Tynnwyd gwelliant 1 yn ôl gyda chaniatâd y pwyllgor.
Amendment 1 withdrawn by leave of the committee.


[60]           Jocelyn Davies: In accordance with the marshalled list, we will now dispose of amendment 2, which was debated in group 1. Simon, would you like to move amendment 2?


[61]           Simon Thomas: Cynigiaf welliant 2 yn fy enw i, gyda chefnogaeth Peter Black a Paul Davies.


Simon Thomas: I move amendment 2 in my name, supported by Peter Black and Paul Davies.

[62]           Jocelyn Davies: The question is that amendment 2 be agreed to. Does any Member object? There is objection. We will take a vote on that amendment by show of hands.


Gwelliant 2: O blaid 4, Ymatal 0, Yn erbyn 4.
Amendment 2: For 4, Abstain 0, Against 4.


Pleidleisiodd yr Aelodau canlynol o blaid:
The following Members voted for:


Pleidleisiodd yr Aelodau canlynol yn erbyn:
The following Members voted against:

Black, Peter

Davies, Jocelyn
Davies, Paul
Thomas, Simon 


Chapman, Christine

Hedges, Mike
Jones, Ann
Morgan, Julie

Gan fod nifer y pleidleisiau yn gyfartal, defnyddiodd y Cadeirydd ei phleidlais fwrw yn unol â Rheol Sefydlog 6.20(ii).
As there was an equality of votes, the Chair used her casting vote in accordance with Standing Order 6.20(ii).


Gwrthodwyd gwelliant 2.
Amendment 2 not agreed.


[63]           Jocelyn Davies: We now come to amendment 10. Simon has indicated that he does not wish to proceed with amendment 10. Does any Member object? There are no objections.


Ni chynigiwyd gwelliant 10.
Amendment 10 not moved.


[64]           Jocelyn Davies: We have disposed of all the amendments in group 2, and can move on to group 3.


Grŵp 3: Diffiniadau (Gwelliannau 9 a 7)

Group 3: Definitions (Amendments 9 and 7)


[65]           Jocelyn Davies: The lead amendment in this group is amendment 9. Minister, would you like amendment 9 in your name to be moved?


[66]           Mark Drakeford: Yes, please.


[67]           Jocelyn Davies: I move amendment 9 in the name of the Minister, and call on the Minister to speak to amendment 9 and the other amendment in the group.


[68]           Mark Drakeford: Thank you, Chair. I have brought forward amendment 9 so as to add clarity to the definition of ‘expenditure’ within the National Health Service (Wales) Act 2006. The definition will put beyond doubt that expenditure for the purpose of section 175 of that Act includes the use of resources through their consumption or reduction in value. Section 176 of the 2006 Act introduced the term ‘resource limits’ as part of the Government Resources and Accounts Act 2000. Previously, it was necessary for Government departments to make a distinction between cash-based reporting and accruals or resource-based reporting. This distinction is no longer necessary as all expenditure is now recorded and reported on an accruals basis as required under the Government’s financial reporting manual. Section 176 is therefore redundant, and has, in practice, been so for some time. The financial duty of local health boards is under section 175. Inserting this definition of ‘expenditure’ puts this position beyond a doubt by confirming that ‘expenditure’ includes the use of resources.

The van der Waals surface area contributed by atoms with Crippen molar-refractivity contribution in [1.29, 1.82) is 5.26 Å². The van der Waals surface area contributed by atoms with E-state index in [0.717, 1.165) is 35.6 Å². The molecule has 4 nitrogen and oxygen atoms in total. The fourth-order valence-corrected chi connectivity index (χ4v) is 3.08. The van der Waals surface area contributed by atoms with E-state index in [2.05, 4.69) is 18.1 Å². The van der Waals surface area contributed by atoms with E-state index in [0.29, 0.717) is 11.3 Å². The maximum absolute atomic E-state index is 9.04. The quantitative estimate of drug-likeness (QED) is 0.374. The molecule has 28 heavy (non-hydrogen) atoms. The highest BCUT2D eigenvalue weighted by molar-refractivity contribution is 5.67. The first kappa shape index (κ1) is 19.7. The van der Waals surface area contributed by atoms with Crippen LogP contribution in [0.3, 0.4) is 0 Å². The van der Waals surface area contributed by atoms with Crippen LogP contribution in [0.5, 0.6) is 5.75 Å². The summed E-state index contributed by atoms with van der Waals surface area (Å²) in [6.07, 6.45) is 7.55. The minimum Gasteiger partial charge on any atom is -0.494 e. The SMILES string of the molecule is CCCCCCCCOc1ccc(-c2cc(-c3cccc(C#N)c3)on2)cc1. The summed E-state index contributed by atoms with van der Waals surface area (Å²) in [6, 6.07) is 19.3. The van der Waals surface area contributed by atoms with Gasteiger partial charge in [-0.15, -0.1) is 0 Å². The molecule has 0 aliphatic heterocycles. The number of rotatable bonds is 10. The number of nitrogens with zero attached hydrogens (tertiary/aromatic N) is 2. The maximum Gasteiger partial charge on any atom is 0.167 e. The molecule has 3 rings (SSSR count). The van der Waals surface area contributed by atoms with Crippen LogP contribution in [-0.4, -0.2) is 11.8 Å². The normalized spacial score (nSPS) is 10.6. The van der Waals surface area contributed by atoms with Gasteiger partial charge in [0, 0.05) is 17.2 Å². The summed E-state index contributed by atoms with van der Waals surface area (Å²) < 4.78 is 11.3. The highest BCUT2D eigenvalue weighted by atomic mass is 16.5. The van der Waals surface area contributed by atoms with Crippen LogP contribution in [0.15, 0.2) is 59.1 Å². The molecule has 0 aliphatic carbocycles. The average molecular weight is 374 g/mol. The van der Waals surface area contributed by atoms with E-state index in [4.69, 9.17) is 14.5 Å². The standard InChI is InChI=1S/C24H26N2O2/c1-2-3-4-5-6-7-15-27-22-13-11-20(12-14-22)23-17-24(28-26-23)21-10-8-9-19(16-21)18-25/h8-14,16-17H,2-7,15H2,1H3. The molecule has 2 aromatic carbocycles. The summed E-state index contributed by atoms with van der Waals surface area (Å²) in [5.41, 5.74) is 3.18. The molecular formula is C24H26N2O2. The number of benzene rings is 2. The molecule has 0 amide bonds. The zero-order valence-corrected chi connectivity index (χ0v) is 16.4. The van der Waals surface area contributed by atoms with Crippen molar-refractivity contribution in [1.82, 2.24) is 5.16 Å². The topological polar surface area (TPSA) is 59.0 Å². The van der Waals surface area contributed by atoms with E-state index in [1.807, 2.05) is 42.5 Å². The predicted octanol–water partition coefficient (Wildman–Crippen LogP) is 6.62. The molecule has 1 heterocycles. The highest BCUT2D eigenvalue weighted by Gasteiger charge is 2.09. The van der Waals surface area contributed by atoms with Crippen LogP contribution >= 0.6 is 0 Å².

[69]           I understand, Chair, that I must address amendment 7 in this group, but, of course, amendment 7 is not a standalone amendment, it is really consequential to amendment 6, which will be considered in a later group, and, at that time, I will set out the reasons why I feel that amendment 6 is not required and cannot be supported. If we are talking about amendment 7 in a standalone way, then the definitions of ‘Assembly’, ‘Assembly Committee’, and so forth are not required because they do not feature in the Bill as terms used in any other provisions, and, therefore, I will be asking the committee to support amendment 9, but to resist amendment 7.


[70]           Paul Davies: As the Minister said, amendment 7 tabled in my name is a technical amendment, which relates to my substantive amendments 5 and 6 in group 5, on reporting back to the Assembly. I will also speak to amendments 5 and 6 later in the proceedings, but I would urge Members to support amendment 7 when the time comes.


[71]           Jocelyn Davies: Minister, would you like to reply to the debate?


[72]           Mark Drakeford: I have nothing further to add.


[73]           Jocelyn Davies: Okay. Minister, do you wish to proceed to a vote on amendment 9?


[74]           Mark Drakeford: Yes, please.


[75]           Jocelyn Davies: The question is that amendment 9 be agreed to. Does any Member object? There are no objections. Therefore, amendment 9 is agreed.


Derbyniwyd gwelliant 9 yn unol â Rheol Sefydlog 17.34.

Amendment 9 agreed in accordance with Standing Order 17.34.


[76]           Jocelyn Davies: We will, of course, return to vote on the remaining amendment in the group later in proceedings, in accordance with the marshalled list.


Grŵp 4: Pŵer i Fenthyca (Gwelliant 4)

Group 4: Power to Borrow (Amendment 4)


[77]           Jocelyn Davies: We have just one amendment in this group, which is the lead amendment. It is amendment 4, and I call on Paul Davies to move and speak to his amendment.


[78]           Paul Davies: I move amendment 4 in my name, supported by Peter Black.